on how we went to bed one night and never shared a bed again - Nobody tells you about *the moment.* It’ll creep up on you and will have passed before you even realize it was there. Nobody warns you but at some point,...
23 October 2014
Movie Review: Dunno Y... Na Jaane Kyon
Indian and Gay? While there is something about it that seems quite natural, you never really consider it in the filmic realm. When I think of Indian movies, I think of Bollywood. I think of a clan or tribe of people dancing in the background as the young maiden lip syncs to Lata Mangeshkar. Some movies push the limit of what I'd call soft porn but you never see full on kissing, as the kids call it these days "lips to lips." But you never see positive representations of gay men in Indian film. The hijra are assigned to the same tacky bakla status of Philippine comedy.
As you know I've written about aspects of gay India, mostly in the juridico-political realm, but also White's Kiss of the Yogini, Reddy's ethnography With Respect to Sex and the now banned-in-India The Hindus, An Alternate History.
But this movie was surprising. First, I have to admit that I watched it without the benefit of English or Vietnamese subtitles so when the characters go into extended dialogues in Hindi, I had to somewhat guess at what was being said. Fortunately, only the poor, old and other marginalized characters spoke in Hindi. (And surprisingly, the male boss who is a fat, sexist pig, exclusively spoke in Hindi, but because he was so obnoxious and slimy, it was not difficult to grasp what he was saying and doing.)
So, like any good Indian creative expression, there is about an hour of set-up regarding the main character's family. What made it a little confusing was that I think the family or part of it hails from a "Saint Thomas Christian" community -- that is the ethnic group in India that descends from a community of Christian believers from almost 2000 years ago or a "mixed" family of Anglo-Indians. (Yeah, if you didn't know, Christians went both east and west and not all of the communities established in the eastern direction remained in communication with either the Roman or Byzantine hierarchy!)
But what we find out is that, irrespective of those details, they still comport with the major Indian traditions of arranged marriage, blind deference to elders, etc.,. Everyone is miserable. The main character lives with his wife, mother and paternal grandmother in their house. He works as a manager in a corporation. The mother also works. The younger brother doesn't work. The younger brother is in love with the main character's wife. And after an hour of nothing having to do with homosexuality, we find out the main character is a gay.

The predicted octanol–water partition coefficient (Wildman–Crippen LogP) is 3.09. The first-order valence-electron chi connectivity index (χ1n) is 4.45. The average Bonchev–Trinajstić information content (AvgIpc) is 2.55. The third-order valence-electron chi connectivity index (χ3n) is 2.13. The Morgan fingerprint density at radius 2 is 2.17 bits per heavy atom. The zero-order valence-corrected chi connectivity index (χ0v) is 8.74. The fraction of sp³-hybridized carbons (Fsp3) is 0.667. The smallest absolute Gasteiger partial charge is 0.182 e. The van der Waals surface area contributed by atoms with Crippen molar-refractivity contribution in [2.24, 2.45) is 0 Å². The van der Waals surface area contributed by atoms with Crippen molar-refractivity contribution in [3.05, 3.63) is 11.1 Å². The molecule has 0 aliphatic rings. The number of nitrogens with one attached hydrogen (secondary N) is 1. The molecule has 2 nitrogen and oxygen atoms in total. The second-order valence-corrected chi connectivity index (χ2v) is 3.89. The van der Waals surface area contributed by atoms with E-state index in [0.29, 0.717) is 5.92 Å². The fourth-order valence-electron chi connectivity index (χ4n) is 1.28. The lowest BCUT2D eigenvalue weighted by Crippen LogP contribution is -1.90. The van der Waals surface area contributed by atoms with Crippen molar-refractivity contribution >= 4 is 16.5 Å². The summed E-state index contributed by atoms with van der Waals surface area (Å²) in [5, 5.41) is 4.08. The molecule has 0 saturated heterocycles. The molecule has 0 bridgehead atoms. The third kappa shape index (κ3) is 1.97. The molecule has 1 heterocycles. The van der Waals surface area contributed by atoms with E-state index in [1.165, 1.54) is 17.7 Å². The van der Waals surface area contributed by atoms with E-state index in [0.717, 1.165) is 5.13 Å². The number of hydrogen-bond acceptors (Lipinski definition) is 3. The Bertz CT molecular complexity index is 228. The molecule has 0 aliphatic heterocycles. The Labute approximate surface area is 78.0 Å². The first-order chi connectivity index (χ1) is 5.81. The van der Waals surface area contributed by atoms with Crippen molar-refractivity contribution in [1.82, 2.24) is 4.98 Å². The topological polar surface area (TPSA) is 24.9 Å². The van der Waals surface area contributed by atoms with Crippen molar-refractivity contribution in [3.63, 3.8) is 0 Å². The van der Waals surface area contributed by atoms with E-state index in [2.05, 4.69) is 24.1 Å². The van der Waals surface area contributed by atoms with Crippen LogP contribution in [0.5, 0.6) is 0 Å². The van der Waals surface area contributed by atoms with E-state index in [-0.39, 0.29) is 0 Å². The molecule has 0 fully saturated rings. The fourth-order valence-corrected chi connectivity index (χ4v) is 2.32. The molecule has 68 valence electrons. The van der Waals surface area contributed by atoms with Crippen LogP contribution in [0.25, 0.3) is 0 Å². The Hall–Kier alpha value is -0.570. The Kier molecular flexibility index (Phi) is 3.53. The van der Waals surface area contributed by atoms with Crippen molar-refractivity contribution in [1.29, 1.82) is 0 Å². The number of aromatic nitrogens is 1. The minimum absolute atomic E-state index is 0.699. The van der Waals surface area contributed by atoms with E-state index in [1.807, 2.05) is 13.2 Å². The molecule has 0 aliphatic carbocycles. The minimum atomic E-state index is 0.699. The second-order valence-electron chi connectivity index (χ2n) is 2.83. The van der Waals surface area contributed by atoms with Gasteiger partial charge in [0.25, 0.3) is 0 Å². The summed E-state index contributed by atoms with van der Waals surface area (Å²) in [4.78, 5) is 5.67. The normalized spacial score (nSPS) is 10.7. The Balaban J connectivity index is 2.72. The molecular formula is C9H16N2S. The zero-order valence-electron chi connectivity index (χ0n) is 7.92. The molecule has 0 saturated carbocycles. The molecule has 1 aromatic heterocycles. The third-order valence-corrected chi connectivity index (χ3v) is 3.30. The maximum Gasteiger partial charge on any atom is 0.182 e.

The story is then about the middle-class bourgeois married guy and his falling in love with a club prostitute who hustles the rich and famous of Bollywood. Things are just lovely. The prostitute breaks up with his regular, famous and discreet tricks to be with this guy solo. The prostitute is an orphan where the middle-class guy has a giant Bollywood family. Then, things start to strain when the police catch them making out in the middle of nowhere. The prostitute tries to stand up to the police harassment and shakedown while our burgis main character takes up the bribe challenge. He then admonishes his lover with "you have no family, you have nothing to lose." They then decide it best to split up. The last 15 minutes were perhaps some of the most interesting.
To sum up the lessons I learned: it's better to be dead than gay in India and the only thing that matters is the good name you give to your family.
It is worth mentioning that the main character, Yuvraaj Parashar, was actually sued by his real parents after the movie came out. Apparently, "it's better to be dead than gay in India" also applies if you only act the part of a gay in a movie because "the only thing that matters is the good name you give to your family." It was reported that his family said that they did "not want to see his face even in death." I thought it a little bit excessive since a majority of the movie dialogue was carried out in English, the people are, for the most part, fair skinned Christians, but what do I know about modern Indian mores.
If you watch it and have no exposure to Hindi, I'd recommend watching it with subtitles. It lacked the customary singing and dancing I associate with Bollywood, but the theme song was sung by Lata Mangeshkar so at least you have that.